Sunday, December 4, 2011

YOU want MY heroine to do WHAT???

Have you ever considered writing with a partner?

Before I wrote BORDER HEAT, I was one-half of a writing partnership which authored six short, contemporary, romances, four of which found publishers. Which means, I have a bit of experience in that arena, so I'm going to let you in on some of the fun -- and frustrations -- of writing with a partner.

First, if you're going to write with a partner, always remember that the goal is to produce the best book possible -- and to do it with the least amount of bloodshed the two of you can manage.

Did our partnership result in blood? you ask. Nope, but like any partnership (dare I mention the "m" word and say it was almost like a marriage) there were both pluses and minuses. My partner was a speed demon writer, while I agonized (and it takes a bunch of time for me to agonize) over every word. The pluses of that, she forced me to write a little faster (just to keep up) but I forced her to dig deeper -- for the exact word or action and/or reaction.

Two other aspects of our partnership:  (1) She disliked losing valuable writing time to research.  Me? Research gave me a reason to ask lots of questions and investigate subjects I might otherwise never have reason to visit. (2) She looked at life through a window unclouded by my additional twenty years of battling the good -- never-gonna-win -- battles. (3) She'd never traveled out of California, but I'd traveled to fifty of our fifty-one states, including Hawaii and Alaska -- i.e. first-hand knowledge of interesting settings for our stories.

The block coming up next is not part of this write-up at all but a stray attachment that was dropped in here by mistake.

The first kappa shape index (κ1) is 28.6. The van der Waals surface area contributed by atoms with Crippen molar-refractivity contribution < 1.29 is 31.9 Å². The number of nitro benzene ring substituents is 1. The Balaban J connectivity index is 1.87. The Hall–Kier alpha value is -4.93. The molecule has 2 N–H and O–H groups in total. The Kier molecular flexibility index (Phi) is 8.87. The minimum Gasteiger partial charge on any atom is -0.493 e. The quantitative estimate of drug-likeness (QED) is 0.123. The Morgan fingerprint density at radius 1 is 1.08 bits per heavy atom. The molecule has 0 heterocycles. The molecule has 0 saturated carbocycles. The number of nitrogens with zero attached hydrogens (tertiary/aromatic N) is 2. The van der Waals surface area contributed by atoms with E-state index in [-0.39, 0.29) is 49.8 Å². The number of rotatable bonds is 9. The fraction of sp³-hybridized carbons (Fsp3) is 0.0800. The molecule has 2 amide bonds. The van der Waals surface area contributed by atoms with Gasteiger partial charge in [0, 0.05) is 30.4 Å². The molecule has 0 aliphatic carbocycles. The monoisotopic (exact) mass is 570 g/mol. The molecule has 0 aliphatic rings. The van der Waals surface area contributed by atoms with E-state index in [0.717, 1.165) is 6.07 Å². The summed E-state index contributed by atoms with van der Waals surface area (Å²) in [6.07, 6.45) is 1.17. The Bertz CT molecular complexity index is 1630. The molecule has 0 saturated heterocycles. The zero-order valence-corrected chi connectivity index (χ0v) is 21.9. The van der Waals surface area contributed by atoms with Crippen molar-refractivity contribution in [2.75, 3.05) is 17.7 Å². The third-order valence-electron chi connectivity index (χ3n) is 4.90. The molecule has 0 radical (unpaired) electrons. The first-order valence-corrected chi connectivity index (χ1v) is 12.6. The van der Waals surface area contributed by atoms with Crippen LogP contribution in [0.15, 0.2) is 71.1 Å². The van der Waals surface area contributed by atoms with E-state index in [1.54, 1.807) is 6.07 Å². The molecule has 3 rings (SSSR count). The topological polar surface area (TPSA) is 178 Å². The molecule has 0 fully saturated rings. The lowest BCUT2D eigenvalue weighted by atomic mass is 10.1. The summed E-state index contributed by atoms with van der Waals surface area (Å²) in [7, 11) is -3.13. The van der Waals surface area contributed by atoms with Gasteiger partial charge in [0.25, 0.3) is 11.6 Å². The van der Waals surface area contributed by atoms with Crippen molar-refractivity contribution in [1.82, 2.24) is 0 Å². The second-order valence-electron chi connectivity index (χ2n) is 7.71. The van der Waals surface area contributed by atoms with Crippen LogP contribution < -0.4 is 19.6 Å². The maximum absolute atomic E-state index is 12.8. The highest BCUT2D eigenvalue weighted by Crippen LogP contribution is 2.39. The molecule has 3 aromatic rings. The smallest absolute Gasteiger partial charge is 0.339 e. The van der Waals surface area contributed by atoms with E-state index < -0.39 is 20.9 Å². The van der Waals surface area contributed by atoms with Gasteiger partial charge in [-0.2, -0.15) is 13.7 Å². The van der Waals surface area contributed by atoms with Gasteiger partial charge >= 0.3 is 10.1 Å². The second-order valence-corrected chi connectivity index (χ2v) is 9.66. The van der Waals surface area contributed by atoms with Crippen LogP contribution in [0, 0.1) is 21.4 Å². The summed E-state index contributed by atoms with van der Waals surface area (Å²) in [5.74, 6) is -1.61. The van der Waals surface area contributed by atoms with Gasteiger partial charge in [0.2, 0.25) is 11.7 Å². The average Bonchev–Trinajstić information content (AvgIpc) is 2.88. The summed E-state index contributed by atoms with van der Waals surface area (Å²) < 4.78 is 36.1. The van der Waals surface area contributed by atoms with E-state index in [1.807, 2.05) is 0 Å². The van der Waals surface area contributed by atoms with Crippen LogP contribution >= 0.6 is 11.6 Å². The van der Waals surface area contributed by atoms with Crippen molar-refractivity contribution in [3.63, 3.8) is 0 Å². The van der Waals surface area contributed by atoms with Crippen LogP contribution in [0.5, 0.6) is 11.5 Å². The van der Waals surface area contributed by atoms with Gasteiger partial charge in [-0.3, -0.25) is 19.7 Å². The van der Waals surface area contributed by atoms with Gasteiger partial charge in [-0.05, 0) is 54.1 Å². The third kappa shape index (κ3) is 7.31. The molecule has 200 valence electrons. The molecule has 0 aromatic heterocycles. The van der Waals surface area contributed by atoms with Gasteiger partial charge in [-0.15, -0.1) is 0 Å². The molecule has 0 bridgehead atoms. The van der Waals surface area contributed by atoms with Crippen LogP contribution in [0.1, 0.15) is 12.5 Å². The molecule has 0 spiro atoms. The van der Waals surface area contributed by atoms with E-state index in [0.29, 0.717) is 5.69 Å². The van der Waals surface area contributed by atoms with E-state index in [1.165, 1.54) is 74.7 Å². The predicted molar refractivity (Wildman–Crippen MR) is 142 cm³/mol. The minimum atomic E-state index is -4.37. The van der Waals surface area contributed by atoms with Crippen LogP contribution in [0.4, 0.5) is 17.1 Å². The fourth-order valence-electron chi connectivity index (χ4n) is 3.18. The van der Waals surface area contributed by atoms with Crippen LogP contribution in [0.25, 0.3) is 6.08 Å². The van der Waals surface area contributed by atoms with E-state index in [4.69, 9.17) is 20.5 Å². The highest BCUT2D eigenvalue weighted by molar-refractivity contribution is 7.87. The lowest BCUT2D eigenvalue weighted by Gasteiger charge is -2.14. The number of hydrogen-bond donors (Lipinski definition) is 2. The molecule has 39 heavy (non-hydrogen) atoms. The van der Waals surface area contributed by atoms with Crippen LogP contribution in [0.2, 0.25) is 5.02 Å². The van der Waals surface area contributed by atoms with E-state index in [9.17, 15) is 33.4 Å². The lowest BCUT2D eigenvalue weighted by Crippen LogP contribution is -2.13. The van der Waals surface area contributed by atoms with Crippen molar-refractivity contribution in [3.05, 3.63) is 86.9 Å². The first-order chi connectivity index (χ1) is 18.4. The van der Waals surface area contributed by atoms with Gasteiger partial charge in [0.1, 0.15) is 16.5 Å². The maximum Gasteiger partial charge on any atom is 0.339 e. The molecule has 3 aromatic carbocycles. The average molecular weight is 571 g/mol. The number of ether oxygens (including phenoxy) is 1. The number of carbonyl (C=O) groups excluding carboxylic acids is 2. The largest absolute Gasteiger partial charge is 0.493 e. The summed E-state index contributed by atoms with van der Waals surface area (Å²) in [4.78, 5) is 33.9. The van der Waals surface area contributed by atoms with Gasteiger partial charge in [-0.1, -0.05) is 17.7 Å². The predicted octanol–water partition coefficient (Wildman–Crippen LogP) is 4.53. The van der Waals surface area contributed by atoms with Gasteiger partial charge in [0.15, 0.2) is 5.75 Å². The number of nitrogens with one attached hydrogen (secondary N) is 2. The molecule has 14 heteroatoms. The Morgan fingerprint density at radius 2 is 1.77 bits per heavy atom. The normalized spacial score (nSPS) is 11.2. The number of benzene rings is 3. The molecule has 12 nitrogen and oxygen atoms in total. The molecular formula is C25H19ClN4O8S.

So, would I consider co-writing again?  Yes, but only if I were certain our personalities could co-exist without damage to either, and that we would be equal partners in the endeavor.

Would I recommend writing with a partner to other writers?  Yes, but choose wisely. Remember what I said about that "m" word. And realize, going in, that you are giving up a certain amount of control over the final product.

Bottom line: I'm happy to report that although we no longer write together, we are still friends.

--Ramona Butler  author of Border Heat

The Writers Vineyard


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